This afternoon I was working on a Windows Forms app for the finance guys, to help them allocate costs to systems, proportional to predefined allocation keys.
The app has to import Excel spreadsheet files and perform all the database actions.
The key columns to uniquely identify a cost are text values. Unfortunately, some of those key values do not contain letters, but only numeric characters. And this is where it sucks to have to work with Excel.
This is because Excel knows no datatypes. You can specify formatting for cells, but Excel ignores that when someone asks for cell data. Instead, it scans the first couple of rows to guess the datatype. By default it checks the first 8 rows. If those contains mixed values, it uses a specified default type for those values that are not numeric.
This means that if you use OleDb to retrieve values, the column type can vary per row.
What can you do about it? Well nothing really. You can tweak some values, and hope that you will never encounter the corner cases that you cannot do anything about. There is plenty of information to be found. One good explanation was this.
However, one of the finance guys gave me an incredibly useful tip, which you can use as a workaround. You have to manually make a couple of easy modifications to the excel file, and Excel will always use the text data type.
Assume that the offending data is in column 1, and that the first row is the header row.
You insert 2 empty columns to the right of the offending column.
Put an ' in the first cell of the first empty column (B2).
Then enter =B2&B1in the cell B3.
Select B2 and B3, and double-click the bottom right corner of the selection box. This will copy the data from there to the last row.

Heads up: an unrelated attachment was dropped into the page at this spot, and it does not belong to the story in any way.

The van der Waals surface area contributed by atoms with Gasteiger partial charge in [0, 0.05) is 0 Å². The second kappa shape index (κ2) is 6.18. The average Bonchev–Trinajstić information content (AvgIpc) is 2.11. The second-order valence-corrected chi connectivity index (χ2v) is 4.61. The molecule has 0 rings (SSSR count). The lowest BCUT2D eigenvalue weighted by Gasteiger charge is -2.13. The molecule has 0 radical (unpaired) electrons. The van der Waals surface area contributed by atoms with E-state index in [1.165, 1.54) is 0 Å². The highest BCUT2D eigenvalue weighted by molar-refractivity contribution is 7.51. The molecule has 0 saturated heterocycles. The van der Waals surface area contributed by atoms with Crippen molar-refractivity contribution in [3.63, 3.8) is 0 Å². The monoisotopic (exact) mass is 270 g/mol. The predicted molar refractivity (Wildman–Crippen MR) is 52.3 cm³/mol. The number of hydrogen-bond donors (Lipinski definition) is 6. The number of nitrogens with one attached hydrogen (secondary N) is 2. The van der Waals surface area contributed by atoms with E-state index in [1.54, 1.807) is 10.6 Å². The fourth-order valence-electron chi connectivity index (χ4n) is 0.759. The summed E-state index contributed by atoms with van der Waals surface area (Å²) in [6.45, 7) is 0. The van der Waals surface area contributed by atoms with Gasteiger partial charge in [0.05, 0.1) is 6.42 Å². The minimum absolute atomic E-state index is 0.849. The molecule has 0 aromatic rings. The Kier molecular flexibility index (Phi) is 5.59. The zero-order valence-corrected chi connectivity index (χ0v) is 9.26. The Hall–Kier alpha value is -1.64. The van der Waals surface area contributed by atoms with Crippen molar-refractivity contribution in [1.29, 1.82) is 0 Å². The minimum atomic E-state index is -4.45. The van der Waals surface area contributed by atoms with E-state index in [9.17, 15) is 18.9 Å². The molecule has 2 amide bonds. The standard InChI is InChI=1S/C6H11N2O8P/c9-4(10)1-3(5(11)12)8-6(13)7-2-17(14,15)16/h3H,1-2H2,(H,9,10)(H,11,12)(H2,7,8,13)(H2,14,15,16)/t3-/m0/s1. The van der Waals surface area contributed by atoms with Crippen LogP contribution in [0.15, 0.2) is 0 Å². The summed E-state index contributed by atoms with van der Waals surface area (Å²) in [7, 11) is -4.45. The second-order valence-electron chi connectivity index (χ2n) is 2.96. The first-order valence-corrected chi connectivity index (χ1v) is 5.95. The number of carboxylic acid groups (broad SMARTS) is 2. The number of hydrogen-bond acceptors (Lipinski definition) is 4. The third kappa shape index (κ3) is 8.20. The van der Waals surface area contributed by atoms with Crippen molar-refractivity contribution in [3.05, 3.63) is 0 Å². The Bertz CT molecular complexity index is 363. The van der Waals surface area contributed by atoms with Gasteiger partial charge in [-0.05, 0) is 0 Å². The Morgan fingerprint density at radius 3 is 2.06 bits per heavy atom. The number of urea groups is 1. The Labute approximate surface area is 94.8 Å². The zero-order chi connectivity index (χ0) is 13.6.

B3 will now hold the data as text, because the ' tells Excel that no matter what is in the cell, it is text.
Then you copy column 3, paste it as 'values only' over column 1.
Delete columns 2 and 3 again.
Now you can read the column in OleDb and always get text values for that column.
One of the things that C# (and VB.NET) programmers have to live with is non-deterministic destruction of their objects.
The garbage collector was introduced in .NET to take care of memory leaks and remove the need for manual memory management. It does this by keeping track of references, and as soon as an object is no longer referenced, it ‘can’ be collected by the garbage collector.
The ‘can’ is important here, because cleanup happens only when the GC thinks is should happen. On systems with lots of memory, and few memory allocations and releases, it is possible that this takes minutes or hours, or even doesn’t happen at all.
This can be a real problem, because now you don’t have memory leaks anymore, but resource leaks.
Suppose your app opens a file for writing, and does not explicitly dispose of the stream reference.FileStream stream =
new FileStream(Path.GetTempFileName(), FileMode.Open);
StreamWriter writer = new StreamWriter(stream);writer.WriteLine("Hello, world.");